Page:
FOX: Another warm, sunny day and another trip to the pool. You've become wary of water recently, you've developed a love-hate relationship with it. You love nothing more than to slash around in it with your feet and hands, just so long as it doesn't touch your face and is never deeper than knee height. Washing your hair is pretty much impossible at the moment. Luckily your a boy and you can pull off that unkempt look.
As much as I have a healthy loathing for summer, I love spring. While summer means sucking ice cubes and sticking to leather couches through forty-odd degree heatwaves, spring is perfect for lying around on the beach, slurping milkshakes, bushwalking and picking wild flowers. We have hauled the giant plastic clam out of the garage and it's now a permanent fixture in our *backyard. When it's hot enough the kids have fun splashing around in it while I lie on the swinging granny seat until the sun goes down and the mosquitoes force us to retreat inside. Oh, how I love spring.
*I say backyard but it's really just a small slab of concrete outside our flat with a lovely view of the garbage bins. But we love it all the same.
LAMB: We left daddy at home and went to the park this morning. You picked a pretty flower that caught your eye and whispered: "It's for Daddy, it's a surprise". You then proceeded to walk all the way home with the flower safely hidden behind your back. Just in case.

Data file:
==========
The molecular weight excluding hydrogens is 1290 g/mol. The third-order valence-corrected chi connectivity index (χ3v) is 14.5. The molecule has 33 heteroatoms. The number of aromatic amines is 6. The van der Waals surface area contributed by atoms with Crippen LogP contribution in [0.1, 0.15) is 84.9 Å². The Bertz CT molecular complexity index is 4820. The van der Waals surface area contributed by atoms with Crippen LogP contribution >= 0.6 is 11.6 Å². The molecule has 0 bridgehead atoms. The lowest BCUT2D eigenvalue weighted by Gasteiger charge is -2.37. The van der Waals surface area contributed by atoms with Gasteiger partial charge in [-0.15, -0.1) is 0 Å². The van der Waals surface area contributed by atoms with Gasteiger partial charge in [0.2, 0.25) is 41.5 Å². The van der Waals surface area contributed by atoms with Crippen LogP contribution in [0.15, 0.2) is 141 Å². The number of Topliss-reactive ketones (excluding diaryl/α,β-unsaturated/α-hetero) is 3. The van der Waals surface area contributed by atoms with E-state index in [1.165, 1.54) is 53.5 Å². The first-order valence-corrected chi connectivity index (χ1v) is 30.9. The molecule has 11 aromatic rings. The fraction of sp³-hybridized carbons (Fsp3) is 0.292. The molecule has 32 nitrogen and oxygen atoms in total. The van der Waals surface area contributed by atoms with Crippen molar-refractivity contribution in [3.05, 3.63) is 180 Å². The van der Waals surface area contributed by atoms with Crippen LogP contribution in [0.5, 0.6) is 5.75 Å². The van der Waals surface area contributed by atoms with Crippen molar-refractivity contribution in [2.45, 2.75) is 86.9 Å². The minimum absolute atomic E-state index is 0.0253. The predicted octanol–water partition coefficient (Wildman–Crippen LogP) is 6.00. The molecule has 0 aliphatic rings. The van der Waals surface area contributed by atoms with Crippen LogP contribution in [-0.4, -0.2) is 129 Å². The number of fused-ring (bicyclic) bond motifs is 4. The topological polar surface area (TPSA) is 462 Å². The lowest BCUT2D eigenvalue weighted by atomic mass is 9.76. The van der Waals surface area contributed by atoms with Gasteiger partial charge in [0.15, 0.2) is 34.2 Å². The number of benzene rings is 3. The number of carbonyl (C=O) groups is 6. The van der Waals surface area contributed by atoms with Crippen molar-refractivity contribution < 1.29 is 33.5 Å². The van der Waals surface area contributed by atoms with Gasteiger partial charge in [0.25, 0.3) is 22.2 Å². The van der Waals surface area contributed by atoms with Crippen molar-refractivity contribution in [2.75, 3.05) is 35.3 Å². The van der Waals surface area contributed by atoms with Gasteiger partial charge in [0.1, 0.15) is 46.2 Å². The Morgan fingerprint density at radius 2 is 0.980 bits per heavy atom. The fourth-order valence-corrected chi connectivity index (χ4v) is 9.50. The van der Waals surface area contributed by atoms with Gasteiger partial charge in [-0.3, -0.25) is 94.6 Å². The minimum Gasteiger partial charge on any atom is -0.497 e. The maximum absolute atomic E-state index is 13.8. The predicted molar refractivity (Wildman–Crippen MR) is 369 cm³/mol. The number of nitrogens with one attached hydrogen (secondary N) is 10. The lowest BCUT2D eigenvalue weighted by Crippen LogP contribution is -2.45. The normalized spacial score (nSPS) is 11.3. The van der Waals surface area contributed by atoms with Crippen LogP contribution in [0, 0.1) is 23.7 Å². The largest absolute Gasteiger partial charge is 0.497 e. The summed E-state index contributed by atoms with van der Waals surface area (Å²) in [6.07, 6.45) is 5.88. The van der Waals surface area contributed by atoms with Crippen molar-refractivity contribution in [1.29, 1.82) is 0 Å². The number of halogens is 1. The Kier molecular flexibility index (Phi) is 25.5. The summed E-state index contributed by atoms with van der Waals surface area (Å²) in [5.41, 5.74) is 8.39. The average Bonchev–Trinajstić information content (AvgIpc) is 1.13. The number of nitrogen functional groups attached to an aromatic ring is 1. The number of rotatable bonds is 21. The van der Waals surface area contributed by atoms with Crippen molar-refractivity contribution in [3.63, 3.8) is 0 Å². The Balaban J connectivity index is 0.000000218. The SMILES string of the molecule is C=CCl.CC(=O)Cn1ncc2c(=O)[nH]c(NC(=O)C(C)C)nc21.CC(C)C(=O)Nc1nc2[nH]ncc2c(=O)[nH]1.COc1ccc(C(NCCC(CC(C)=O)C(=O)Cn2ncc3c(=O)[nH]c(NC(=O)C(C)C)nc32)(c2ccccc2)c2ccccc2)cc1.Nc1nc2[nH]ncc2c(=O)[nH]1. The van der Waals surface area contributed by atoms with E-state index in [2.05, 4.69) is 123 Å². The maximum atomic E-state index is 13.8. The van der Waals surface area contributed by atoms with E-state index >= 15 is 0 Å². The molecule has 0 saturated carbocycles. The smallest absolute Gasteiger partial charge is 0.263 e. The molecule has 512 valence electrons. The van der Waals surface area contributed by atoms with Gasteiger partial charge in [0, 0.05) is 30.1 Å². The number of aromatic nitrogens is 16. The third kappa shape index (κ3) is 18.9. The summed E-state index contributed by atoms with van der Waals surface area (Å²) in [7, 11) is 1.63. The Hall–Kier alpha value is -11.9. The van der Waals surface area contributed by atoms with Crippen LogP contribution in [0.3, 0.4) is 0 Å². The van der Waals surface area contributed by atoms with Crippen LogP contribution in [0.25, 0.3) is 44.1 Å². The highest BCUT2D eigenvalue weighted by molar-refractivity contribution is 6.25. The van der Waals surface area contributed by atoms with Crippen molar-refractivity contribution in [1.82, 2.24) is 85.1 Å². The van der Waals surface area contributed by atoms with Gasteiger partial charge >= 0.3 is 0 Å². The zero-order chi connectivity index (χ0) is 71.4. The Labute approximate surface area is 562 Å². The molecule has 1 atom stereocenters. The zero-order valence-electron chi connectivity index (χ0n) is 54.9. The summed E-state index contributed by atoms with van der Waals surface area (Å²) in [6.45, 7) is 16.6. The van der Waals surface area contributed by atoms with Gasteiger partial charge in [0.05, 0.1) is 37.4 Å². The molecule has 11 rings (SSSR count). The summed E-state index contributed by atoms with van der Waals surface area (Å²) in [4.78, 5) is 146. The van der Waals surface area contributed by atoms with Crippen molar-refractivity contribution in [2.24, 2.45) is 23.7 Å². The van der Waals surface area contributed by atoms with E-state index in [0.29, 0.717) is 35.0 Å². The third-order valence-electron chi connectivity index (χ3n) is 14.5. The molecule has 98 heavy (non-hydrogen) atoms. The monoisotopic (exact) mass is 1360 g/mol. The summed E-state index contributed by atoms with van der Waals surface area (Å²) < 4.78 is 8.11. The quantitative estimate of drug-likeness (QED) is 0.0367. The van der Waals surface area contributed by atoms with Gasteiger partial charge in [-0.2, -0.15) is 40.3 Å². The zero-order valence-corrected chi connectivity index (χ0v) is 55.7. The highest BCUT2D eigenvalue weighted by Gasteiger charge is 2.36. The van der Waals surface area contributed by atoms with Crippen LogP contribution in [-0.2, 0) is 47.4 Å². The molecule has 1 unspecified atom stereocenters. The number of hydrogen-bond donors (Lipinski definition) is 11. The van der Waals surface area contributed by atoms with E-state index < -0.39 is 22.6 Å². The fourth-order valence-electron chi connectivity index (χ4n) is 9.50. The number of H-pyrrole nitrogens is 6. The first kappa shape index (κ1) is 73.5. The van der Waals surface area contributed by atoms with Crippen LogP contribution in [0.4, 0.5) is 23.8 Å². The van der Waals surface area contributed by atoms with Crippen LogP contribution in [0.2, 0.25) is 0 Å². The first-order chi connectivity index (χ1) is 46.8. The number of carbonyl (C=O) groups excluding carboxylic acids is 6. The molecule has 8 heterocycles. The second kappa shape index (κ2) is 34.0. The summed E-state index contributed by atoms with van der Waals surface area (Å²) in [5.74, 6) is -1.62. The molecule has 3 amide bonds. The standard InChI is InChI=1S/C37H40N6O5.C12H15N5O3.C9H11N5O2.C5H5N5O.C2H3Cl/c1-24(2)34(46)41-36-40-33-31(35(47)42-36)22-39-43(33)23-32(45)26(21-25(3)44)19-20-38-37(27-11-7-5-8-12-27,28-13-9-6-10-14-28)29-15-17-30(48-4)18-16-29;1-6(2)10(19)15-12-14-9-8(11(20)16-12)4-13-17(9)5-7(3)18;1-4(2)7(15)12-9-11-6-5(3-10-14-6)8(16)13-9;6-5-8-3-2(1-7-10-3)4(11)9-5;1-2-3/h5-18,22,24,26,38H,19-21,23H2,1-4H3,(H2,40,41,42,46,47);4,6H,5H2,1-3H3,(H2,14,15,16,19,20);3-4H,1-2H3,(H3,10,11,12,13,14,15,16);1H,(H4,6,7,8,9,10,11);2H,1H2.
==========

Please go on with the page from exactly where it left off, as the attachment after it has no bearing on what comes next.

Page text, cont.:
FOX: My baby boy, today you are 18 months old. We celebrated with chocolate milkshakes (Daddy had tea) and a trip to the beach. You also spent the morning at YiaYia's house without me or Daddy for the first time . I spent the morning fretting that you needed me. As it turns out, you had a blast and didn't miss me at all. Why are you so grown up all of a sudden?
LAMB: We were taking Nanny's dog for a walk this afternoon when you suddenly stopped still in the middle of the footpath. You stood there motionless for a while, eyes transfixed on the footpath in front of you, refusing to move. When I asked you what was wrong you said bluntly, without taking your eyes away, "waiting". "What are you waiting for?" I asked. "For the bug to cross" you replied, rather matter-of-factly. It was only then I became aware of the tiny black beetle slowly making its way across the footpath in front of you. You stood there, as still as a statue, until the beetle had completed its treacherous journey across the concrete Sahara.